- Employers added nearly 120,000 cooks, waitstaff and other restaurants workers to help push the entire leisure sector up 164,000 for the month.
- Professional and business services added 100,000 positions as management and technical consulting firms added nearly 14,000 jobs and legal services rose close to 5,000.
- Transportation and warehousing, a critical component of the U.S. supply chain, added a healthy 54,400 workers.
October's job creation was strong in almost every sector, as hiring across industries ranging from restaurants to automobile parts manufacturers helped the broader U.S. economy rebound from a late-summer lull.
Robust hiring at eating and drinking establishments again helped the leisure and hospitality sector lead the month's employment figures. Employers added nearly 120,000 cooks, waitstaff and other restaurant workers to help push the entire leisure sector up 164,000 for the month.
Employment in the leisure and hospitality sector has risen by 2.4 million in 2021, though it's still down 1.4 million, or 8.2%, since February 2020.
The wide-ranging professional and business services sector also posted some of the healthiest hiring figures in October 2021. Employers added 100,000 positions in that industry as management and technical consulting firms added nearly 14,000 jobs, scientific research and development added about 6,000, and legal services rose close to 5,000.
The headline numbers from the October jobs report showed the U.S. economy added 531,000 jobs last month, beating the Dow Jones estimate for 450,000. The unemployment rate fell to 4.6%, though many economists attribute the lower figure to fewer workers seeking jobs in the post Covid-19 era.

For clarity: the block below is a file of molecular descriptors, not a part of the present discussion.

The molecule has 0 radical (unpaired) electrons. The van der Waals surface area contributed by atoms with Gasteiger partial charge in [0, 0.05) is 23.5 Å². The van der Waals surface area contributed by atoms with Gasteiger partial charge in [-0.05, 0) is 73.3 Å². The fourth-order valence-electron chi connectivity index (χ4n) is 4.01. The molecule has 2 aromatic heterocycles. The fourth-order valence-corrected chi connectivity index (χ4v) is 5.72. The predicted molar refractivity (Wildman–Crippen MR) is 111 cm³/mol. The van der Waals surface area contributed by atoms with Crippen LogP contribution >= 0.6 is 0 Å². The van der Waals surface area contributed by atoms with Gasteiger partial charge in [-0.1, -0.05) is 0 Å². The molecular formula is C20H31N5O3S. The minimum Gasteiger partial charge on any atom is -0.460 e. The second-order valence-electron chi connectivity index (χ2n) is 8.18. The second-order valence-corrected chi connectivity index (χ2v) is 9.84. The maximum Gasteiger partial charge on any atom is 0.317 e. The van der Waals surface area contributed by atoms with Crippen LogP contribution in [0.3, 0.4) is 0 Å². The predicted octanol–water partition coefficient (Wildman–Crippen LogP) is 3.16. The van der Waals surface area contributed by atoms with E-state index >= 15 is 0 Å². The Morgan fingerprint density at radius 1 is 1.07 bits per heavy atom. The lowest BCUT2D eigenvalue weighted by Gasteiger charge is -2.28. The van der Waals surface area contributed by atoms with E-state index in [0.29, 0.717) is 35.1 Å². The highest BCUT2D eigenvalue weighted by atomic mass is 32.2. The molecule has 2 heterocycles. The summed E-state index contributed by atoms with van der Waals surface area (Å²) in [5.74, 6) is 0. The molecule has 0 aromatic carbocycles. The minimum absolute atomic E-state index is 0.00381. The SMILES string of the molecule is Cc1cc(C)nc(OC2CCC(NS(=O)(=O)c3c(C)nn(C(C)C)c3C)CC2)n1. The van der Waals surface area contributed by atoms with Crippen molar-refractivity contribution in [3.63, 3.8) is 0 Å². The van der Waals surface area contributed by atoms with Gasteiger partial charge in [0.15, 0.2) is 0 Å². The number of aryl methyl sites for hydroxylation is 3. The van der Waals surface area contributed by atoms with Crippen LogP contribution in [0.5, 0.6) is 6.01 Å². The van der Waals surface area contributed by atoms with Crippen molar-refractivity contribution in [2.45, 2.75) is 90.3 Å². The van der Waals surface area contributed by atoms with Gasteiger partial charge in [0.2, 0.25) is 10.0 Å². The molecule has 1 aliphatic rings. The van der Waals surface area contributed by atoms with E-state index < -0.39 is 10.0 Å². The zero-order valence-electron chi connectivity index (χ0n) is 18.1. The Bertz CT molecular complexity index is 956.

"Notable increases came from goods-producing industries like construction and manufacturing, a sign that the recovery is permeating industries beyond the work-from-home segments of the economy," Peter Essele, vice president of investment management and research at Commonwealth, said in an emailed statement.
"Transportation and trade also experienced strong gains, which could help supply-chain bottlenecks ahead of the holiday shopping season," he added. "All in all, the jobs numbers should be seen as a possible development, particularly as the economy continues to wean itself off fiscal and monetary stimulus."
As strong as the hiring in the services sector was, the goods-producing side of the U.S. also posted a strong month. Wall Street has kept a close eye on construction and manufacturing industries for any signs of hiring that could ease supply-chain disruptions just before year's end.
Manufacturers, which added 60,000 jobs last month, got a boost from transportation equipment makers. Companies that produce motor vehicles, motor vehicle bodies and trailers and motor vehicle parts tacked on 27,700 jobs.
The construction industry welcomed 44,000 workers in October, thanks to hiring of nonresidential specialty trade contractors. Heavy and civil engineering construction rose by 12,100.
Transportation and warehousing, a critical component of the U.S. supply chain, added a hearty 54,400 workers. Air transportation increased by 9,200, transit and ground passenger transportation rose by 15,800 and warehousing climbed by 20,200.
The public sector was the biggest laggard on the month as government payrolls declined by a net 73,000. Decreases in state and local education made up the vast majority of those losses, down 21,500 and 43,400, respectively.
— CNBC's Nate Rattner contributed reporting.
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